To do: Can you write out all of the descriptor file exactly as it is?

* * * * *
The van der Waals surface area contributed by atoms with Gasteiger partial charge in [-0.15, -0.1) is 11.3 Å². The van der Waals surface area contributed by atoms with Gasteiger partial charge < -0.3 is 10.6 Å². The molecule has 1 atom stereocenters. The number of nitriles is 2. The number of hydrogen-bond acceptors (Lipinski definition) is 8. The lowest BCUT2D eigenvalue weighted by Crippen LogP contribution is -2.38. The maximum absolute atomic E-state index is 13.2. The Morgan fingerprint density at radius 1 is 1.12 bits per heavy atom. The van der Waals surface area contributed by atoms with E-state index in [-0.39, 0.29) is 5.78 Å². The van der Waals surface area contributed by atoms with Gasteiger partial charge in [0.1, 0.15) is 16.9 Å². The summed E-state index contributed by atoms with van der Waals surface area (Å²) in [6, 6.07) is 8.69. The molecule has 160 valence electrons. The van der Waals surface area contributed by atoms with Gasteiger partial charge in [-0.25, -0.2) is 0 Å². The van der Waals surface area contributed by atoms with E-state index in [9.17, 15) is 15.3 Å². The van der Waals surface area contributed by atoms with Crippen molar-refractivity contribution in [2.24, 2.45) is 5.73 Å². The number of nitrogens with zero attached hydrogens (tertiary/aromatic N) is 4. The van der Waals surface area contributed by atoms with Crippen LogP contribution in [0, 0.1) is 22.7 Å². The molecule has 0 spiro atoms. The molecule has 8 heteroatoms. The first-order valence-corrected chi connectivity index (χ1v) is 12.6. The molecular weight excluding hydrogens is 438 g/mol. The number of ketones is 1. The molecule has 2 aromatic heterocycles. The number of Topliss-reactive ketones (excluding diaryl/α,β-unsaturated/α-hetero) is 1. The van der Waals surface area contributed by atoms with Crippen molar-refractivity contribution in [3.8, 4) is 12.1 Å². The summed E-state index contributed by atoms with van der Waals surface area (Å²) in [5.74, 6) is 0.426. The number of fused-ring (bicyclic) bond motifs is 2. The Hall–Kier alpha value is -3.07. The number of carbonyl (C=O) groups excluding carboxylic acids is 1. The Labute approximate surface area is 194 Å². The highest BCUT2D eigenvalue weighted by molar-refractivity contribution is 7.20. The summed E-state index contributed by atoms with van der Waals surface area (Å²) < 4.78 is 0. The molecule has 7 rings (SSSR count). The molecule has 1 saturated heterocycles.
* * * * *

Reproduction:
The van der Waals surface area contributed by atoms with Gasteiger partial charge in [-0.15, -0.1) is 11.3 Å². The van der Waals surface area contributed by atoms with Gasteiger partial charge < -0.3 is 10.6 Å². The molecule has 1 atom stereocenters. The number of nitriles is 2. The number of hydrogen-bond acceptors (Lipinski definition) is 8. The lowest BCUT2D eigenvalue weighted by Crippen LogP contribution is -2.38. The maximum absolute atomic E-state index is 13.2. The Morgan fingerprint density at radius 1 is 1.12 bits per heavy atom. The van der Waals surface area contributed by atoms with E-state index in [-0.39, 0.29) is 5.78 Å². The van der Waals surface area contributed by atoms with Gasteiger partial charge in [0.1, 0.15) is 16.9 Å². The summed E-state index contributed by atoms with van der Waals surface area (Å²) in [6, 6.07) is 8.69. The molecule has 160 valence electrons. The van der Waals surface area contributed by atoms with Gasteiger partial charge in [-0.25, -0.2) is 0 Å². The van der Waals surface area contributed by atoms with E-state index in [9.17, 15) is 15.3 Å². The van der Waals surface area contributed by atoms with Crippen molar-refractivity contribution in [2.24, 2.45) is 5.73 Å². The number of nitrogens with zero attached hydrogens (tertiary/aromatic N) is 4. The van der Waals surface area contributed by atoms with Crippen LogP contribution in [0, 0.1) is 22.7 Å². The molecule has 0 spiro atoms. The molecule has 8 heteroatoms. The first-order valence-corrected chi connectivity index (χ1v) is 12.6. The molecular weight excluding hydrogens is 438 g/mol. The number of ketones is 1. The molecule has 2 aromatic heterocycles. The number of Topliss-reactive ketones (excluding diaryl/α,β-unsaturated/α-hetero) is 1. The van der Waals surface area contributed by atoms with Crippen molar-refractivity contribution in [3.8, 4) is 12.1 Å². The summed E-state index contributed by atoms with van der Waals surface area (Å²) in [5.74, 6) is 0.426. The number of fused-ring (bicyclic) bond motifs is 2. The Hall–Kier alpha value is -3.07. The number of carbonyl (C=O) groups excluding carboxylic acids is 1. The Labute approximate surface area is 194 Å². The highest BCUT2D eigenvalue weighted by molar-refractivity contribution is 7.20. The summed E-state index contributed by atoms with van der Waals surface area (Å²) < 4.78 is 0. The molecule has 7 rings (SSSR count). The molecule has 1 saturated heterocycles.